I had a map where I had drawn a route, a circuit through southern Germany and Austria. I wanted to go to Salzburg because I read a National Geographic article talking about its charm. I wanted to go to Munich because of the famous beer halls. I filled in along the way with stops that I figured were a short day’s distance and had youth hostels I thought I could find. My first stop was the university town of Heidelberg. This was the setting for “The Student Prince.” I never saw the operetta, but my mother had the album by Mario Lanza. This was the basis of my decision making in those days. I intended to stay at the youth hostel there and I figured on taking the train from Frankfurt.
I easily found the train station, successfully bought a ticket and got on the wrong train. I fell asleep almost as soon as I got on. After all, I had come in on an overnight flight and was tired. When I work up, I was going north when I should have been going south. When the conductor came by for tickets, he was puzzled and asked me where I thought I was going. I told him Heidelberg and he told me that this train would not get me there. I had to get off and go back. As I recall, the proper sentence “Ich habe den falschen Zug genommen.“ That seemed to work.
I got to Heidelberg. It was a delightful town. I probably should have located the youth hostel right away, but I was beguiled by a beautiful beech and oak forest on the way to the castle, so I went up the hill first. It was late by the time I was done, and I could not find the youth hostel, so ended up in a park and slept on a park bench. Nothing like being a bum on your first night. Nobody bothered me but there was a late-night incident. A drunk was evidently trying to take a crap in the bushes and crapped his pants. I heard him swearing and saw him walking off w/o pants. When the sun came up, I looked. Sure enough, there was a pair of pants full of crap – an inauspicious introduction to glorious Germany.
Under financed and looking for free rides Germany was more expensive than I thought. I figured out that I did not have the money for the luxury of taking the train wherever I needed to go, so I hitchhiked. It was not too hard to get rides and it was fun to try out my German. Drivers were tolerant of my bad German. Surprisingly, I don’t recall anybody speaking to me in English, with the single exception below, even though most Germans speak English and my efforts with German must have been painful on their ears. My experience with hitchhiking, both in America and Europe, was that people who pick you up want to do most of the talking. Since it is their car, it is their option. I didn’t need to speak the language very well if I didn’t have to talk much beyond asking where they guy was going.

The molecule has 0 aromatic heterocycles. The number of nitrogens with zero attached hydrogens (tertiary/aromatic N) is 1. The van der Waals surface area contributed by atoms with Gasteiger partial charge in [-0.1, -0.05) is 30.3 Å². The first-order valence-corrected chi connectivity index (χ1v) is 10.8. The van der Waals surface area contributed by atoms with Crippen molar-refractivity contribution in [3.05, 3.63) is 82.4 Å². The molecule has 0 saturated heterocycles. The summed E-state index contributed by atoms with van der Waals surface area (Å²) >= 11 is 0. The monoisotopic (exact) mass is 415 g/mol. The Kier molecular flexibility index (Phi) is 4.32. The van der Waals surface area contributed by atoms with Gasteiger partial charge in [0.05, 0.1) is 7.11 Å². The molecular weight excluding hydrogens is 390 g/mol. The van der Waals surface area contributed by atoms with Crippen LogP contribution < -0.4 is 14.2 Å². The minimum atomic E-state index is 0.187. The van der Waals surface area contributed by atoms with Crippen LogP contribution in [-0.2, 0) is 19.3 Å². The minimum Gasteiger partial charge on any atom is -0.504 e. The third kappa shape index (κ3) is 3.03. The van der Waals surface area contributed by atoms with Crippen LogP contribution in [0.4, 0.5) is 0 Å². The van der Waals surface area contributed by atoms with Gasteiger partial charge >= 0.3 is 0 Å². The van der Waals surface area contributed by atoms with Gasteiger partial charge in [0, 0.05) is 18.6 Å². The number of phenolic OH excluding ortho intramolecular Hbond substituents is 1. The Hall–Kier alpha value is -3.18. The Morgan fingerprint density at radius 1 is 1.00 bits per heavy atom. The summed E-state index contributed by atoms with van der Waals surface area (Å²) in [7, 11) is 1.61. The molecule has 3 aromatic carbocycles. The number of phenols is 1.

Only two of my rides still stick in my mind. The one was a guy with a BMW. He had fun showing how fast he could drive his powerful car on the autobahn. I noticed the speedometer getting up to 240 kilometers per hour. I was not sure how much that was in MPH (turns out it was 144 MPH), but I knew it was a faster than I wanted to go. I must have showed that. This made the driver happy. “hast du Angst”, he asked. I would not admit it, but I was full of angst and glad when he let me out.
The other ride I recall was on the way to Saltzburg. I noticed that the driver had an odd accent, but I figured it was a kind of regional dialect. Bavarian was hard to understand, and I figured he was speaking some variation of that. After around 15 minutes, he addressed me in English. Turned out he was French and did not speak German very well. He asked if he could speak English. Okay with me. Funny that both of us were laboring to speak a language that neither of us mastered.
Beware vampires My strangest experience was on the way to Zell om Zee. This one was all my own imagination. It was hard to get rides Alps and I was out in middle of nowhere. (This is what happens when you find a stranger in the Alps. “Big Lebowski” fans will understand.) Darkness was coming, so I just looked for a place to hide and sleep. I walked up a path and found a forest clearing and stretched out. Not long after it got dark, I started to think about vampires. This was not Transylvania but there were European mountains like in the scary movies. When you are alone in the dark, a stranger in a strange land, you think less clearly. I have been afraid of vampires since I watched Bela Lugosi’s “Dracula” when I was around seven years old. I fashioned a cross out of some sticks, just in case vampires came by. None did. When the sun came up, I felt stupid, but a man’s reasoning is different in 2 am gloom than it is in the bright sunlight at 2 pm.